Underground dome house of the family who led geese to fly home
Paula and Bill Lishman spent many winters in a poorlyinsulated Aframe cabin before realizing they needed to go underground to use the earth’s energy to stay warm, so they knocked the top off a hill, dropped in ferrocement domes and covered it up again with dirt.
Thanks to skylights cut into every dome and the whitepowdered marble that covers the interior, their earthsheltered home is naturally welllit despite being below the frost line.
Fifteen feet below ground, the soil temperature remains about equal to the annual average temperature of the area’s surface air so earthsheltered homes use sod’s constant temperature to stay warmer in winter and cooler in summer.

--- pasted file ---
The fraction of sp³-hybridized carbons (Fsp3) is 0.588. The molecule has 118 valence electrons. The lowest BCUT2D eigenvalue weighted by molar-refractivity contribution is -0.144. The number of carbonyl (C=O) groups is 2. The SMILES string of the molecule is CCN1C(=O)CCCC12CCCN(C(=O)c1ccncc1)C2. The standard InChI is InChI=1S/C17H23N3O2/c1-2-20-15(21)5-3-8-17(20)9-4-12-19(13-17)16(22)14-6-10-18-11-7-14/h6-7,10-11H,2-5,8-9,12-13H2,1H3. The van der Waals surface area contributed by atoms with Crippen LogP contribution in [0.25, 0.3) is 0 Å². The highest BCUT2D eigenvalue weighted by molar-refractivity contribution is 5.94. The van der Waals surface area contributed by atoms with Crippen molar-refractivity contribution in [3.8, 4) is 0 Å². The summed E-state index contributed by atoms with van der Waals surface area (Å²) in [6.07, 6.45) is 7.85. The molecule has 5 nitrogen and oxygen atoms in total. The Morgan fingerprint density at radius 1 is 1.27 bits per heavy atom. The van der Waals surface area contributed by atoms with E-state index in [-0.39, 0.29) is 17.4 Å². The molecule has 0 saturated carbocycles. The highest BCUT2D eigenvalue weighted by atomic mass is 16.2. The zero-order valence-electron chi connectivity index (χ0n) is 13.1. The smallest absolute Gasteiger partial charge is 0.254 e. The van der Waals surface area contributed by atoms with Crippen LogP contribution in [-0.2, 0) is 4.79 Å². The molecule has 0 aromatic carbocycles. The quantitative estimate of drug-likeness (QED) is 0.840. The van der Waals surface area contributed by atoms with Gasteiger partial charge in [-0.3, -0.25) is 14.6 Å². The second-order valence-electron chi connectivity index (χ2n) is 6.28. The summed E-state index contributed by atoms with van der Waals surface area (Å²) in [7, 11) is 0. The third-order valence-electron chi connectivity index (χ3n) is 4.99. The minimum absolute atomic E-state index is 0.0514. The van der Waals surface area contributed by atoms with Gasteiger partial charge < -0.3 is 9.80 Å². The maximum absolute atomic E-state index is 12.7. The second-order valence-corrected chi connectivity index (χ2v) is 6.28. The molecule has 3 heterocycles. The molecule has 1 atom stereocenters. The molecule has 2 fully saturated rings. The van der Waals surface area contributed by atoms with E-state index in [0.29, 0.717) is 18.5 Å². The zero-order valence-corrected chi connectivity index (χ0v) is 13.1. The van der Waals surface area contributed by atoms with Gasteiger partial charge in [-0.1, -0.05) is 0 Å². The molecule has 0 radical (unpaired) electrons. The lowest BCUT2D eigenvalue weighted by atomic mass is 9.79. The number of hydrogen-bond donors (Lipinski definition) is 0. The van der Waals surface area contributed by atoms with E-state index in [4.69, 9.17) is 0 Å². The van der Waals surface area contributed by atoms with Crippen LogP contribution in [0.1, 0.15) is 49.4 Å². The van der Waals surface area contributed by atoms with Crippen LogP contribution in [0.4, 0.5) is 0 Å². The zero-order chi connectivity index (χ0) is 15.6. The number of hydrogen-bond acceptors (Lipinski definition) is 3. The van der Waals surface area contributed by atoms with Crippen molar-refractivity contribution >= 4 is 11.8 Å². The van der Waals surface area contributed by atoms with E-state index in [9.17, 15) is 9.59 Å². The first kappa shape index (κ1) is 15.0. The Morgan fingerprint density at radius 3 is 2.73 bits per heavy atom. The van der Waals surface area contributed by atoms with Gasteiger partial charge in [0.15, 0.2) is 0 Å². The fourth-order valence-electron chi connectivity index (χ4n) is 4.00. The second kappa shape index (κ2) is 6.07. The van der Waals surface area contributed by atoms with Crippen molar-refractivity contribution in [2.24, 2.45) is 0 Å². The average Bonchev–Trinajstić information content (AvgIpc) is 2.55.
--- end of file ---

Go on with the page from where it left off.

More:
Bill Lishman believed in rethinking not just the conventional home, but also how we live. He reimagined his home’s refrigerator by building a round appliance that pops up out of the countertop so the heavier cool air stays inside when opened (via compressed air).
In 1986, Bill Lishman began training Canada Geese to follow his ultralight aircraft and to "teach" the birds migration routes to avoid a threatened extinction. His work on "Operation Migration" brought him popular recognition with the 1996 movie Fly Away Home starring Jeff Daniels.
Paula Lishman also believes in rethinking convention. In 1979 she began her fashion label reinventing the fur trade by using spun fur to knit her clothing.